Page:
The 2018 League of Legends World Championship is fully under way, and today in the second day of the Play-in Stage, fans bore witness to the first major upset of the tournament.
In the second game of the day, Four-time EU LCS champions G2 Esports were the clear favorites of Turkish SuperMassive. And yet, after an entire mid-game of missing their power spikes and forgetting their win conditions, G2 fell to the TCL squad. It was only G2’s first game of Worlds, but it was largely reminiscent of the team’s issues in the last half of the Summer Split, and, more worrisome, it looked a lot like G2 at Worlds last year, too.
The most disappointing part of the game for G2 fans were the missed opportunities. SuperMassive’s draft was pretty solid, but it seemed as though G2 won the draft. Luka “Perkz” Perković landed his tried-and-true Akali, and jungler Marcin “Jankos” Jankowski locked in an Olaf to pressure the early map enough to allow Perkz to roam and get fed.
The good news is that Jankos did his job perfectly. His jungle pathing, invades, and map routing were completely superior to SuperMassive’s, and he singlehandedly forced the Turkish squad to react to his aggressive movements through their own jungle for the first 15 or so minutes of the game. The bad part, however, is that Perkz and the rest of G2 did absolutely nothing with that map pressure.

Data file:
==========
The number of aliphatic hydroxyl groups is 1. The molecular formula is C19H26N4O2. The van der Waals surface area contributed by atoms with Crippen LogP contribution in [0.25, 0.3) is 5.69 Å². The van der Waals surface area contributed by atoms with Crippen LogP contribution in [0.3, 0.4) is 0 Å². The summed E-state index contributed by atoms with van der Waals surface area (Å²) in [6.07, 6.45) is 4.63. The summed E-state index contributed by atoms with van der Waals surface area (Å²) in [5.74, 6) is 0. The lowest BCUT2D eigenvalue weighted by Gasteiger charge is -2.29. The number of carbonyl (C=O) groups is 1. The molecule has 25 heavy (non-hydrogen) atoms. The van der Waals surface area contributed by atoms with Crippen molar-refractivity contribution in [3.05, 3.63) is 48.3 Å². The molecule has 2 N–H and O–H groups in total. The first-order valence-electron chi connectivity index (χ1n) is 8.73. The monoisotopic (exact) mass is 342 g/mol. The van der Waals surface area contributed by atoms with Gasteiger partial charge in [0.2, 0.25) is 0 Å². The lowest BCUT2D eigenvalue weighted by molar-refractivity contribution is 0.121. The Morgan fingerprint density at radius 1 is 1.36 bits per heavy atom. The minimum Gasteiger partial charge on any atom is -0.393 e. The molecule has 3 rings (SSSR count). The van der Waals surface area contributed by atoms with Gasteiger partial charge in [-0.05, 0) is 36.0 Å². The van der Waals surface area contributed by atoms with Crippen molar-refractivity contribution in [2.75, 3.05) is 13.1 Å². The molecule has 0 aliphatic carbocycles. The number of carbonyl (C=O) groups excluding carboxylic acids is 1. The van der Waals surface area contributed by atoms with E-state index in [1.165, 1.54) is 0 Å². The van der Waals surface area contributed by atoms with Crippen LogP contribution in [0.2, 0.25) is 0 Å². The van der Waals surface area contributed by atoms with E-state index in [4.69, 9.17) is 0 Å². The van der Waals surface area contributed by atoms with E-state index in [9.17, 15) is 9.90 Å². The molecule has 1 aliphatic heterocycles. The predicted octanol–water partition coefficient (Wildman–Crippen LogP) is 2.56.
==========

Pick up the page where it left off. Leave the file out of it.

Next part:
They gained some good vision from it, sure, but while Jankos was busy drawing the gaze of SuperMassive, Perkz never roamed. Perkz even had his lane pushed up and in-control this entire time, so he definitely had room to move bot to kill the low mobility Varus. He just didn’t. By 15 minutes, his record was a stale 0-0-0, which isn’t good for an aggressive assassin like Akali.
After the mid-game arrived, the entirety of G2 tilted off the planet. They made strange mid-fight decisions and seemed off-kilter in the face of a resurging SuperMassive. They turned into the reactive and slow team as SuperMassive gained control and began being the proactive team. Whether it was one player avoiding a fight that everyone else wanted or just giving up objectives for free despite other objectives being readily available, G2 played very poorly.
G2 has plenty of time to fix this apparent miscommunication, but miscommunication is a much more intricate issue to correct than simple things like poor vision or map awareness.